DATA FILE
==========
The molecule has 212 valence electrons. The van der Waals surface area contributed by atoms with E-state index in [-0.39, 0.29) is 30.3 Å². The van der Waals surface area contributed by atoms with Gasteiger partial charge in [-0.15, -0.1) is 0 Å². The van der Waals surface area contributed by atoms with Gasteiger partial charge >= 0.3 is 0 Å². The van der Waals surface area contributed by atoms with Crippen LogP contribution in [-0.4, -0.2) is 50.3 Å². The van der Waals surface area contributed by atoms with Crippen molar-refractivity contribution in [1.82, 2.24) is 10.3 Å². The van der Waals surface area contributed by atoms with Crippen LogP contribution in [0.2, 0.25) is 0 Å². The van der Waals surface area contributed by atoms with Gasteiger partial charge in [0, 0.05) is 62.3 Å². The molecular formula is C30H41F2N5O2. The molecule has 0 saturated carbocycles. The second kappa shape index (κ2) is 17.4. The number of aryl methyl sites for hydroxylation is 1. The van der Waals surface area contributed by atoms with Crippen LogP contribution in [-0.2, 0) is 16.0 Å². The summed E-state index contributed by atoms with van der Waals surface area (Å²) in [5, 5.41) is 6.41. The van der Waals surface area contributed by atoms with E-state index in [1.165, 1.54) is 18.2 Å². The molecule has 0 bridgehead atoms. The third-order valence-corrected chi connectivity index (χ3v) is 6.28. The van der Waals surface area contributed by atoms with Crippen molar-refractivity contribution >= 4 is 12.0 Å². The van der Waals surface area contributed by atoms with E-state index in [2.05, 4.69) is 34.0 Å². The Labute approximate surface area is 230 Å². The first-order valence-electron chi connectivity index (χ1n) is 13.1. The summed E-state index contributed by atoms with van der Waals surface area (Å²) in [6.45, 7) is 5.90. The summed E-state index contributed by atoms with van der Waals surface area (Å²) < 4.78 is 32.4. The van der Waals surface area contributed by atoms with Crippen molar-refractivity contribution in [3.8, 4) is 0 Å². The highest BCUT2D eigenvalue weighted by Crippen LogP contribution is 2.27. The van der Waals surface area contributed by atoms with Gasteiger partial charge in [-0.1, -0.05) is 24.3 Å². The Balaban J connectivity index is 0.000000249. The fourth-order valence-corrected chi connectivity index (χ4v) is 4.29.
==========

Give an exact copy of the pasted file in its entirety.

The molecule has 212 valence electrons. The van der Waals surface area contributed by atoms with E-state index in [-0.39, 0.29) is 30.3 Å². The van der Waals surface area contributed by atoms with Gasteiger partial charge in [-0.15, -0.1) is 0 Å². The van der Waals surface area contributed by atoms with Gasteiger partial charge >= 0.3 is 0 Å². The van der Waals surface area contributed by atoms with Crippen LogP contribution in [-0.4, -0.2) is 50.3 Å². The van der Waals surface area contributed by atoms with Crippen molar-refractivity contribution in [1.82, 2.24) is 10.3 Å². The van der Waals surface area contributed by atoms with Crippen LogP contribution in [0.2, 0.25) is 0 Å². The van der Waals surface area contributed by atoms with Gasteiger partial charge in [0, 0.05) is 62.3 Å². The molecular formula is C30H41F2N5O2. The molecule has 0 saturated carbocycles. The second kappa shape index (κ2) is 17.4. The number of aryl methyl sites for hydroxylation is 1. The van der Waals surface area contributed by atoms with Crippen LogP contribution in [-0.2, 0) is 16.0 Å². The summed E-state index contributed by atoms with van der Waals surface area (Å²) in [5, 5.41) is 6.41. The van der Waals surface area contributed by atoms with E-state index in [1.165, 1.54) is 18.2 Å². The molecule has 0 bridgehead atoms. The third-order valence-corrected chi connectivity index (χ3v) is 6.28. The van der Waals surface area contributed by atoms with Crippen molar-refractivity contribution >= 4 is 12.0 Å². The van der Waals surface area contributed by atoms with E-state index in [2.05, 4.69) is 34.0 Å². The Labute approximate surface area is 230 Å². The first-order valence-electron chi connectivity index (χ1n) is 13.1. The summed E-state index contributed by atoms with van der Waals surface area (Å²) in [6.45, 7) is 5.90. The summed E-state index contributed by atoms with van der Waals surface area (Å²) < 4.78 is 32.4. The van der Waals surface area contributed by atoms with Crippen molar-refractivity contribution in [3.8, 4) is 0 Å². The highest BCUT2D eigenvalue weighted by Crippen LogP contribution is 2.27. The van der Waals surface area contributed by atoms with Gasteiger partial charge in [-0.1, -0.05) is 24.3 Å². The Balaban J connectivity index is 0.000000249. The fourth-order valence-corrected chi connectivity index (χ4v) is 4.29.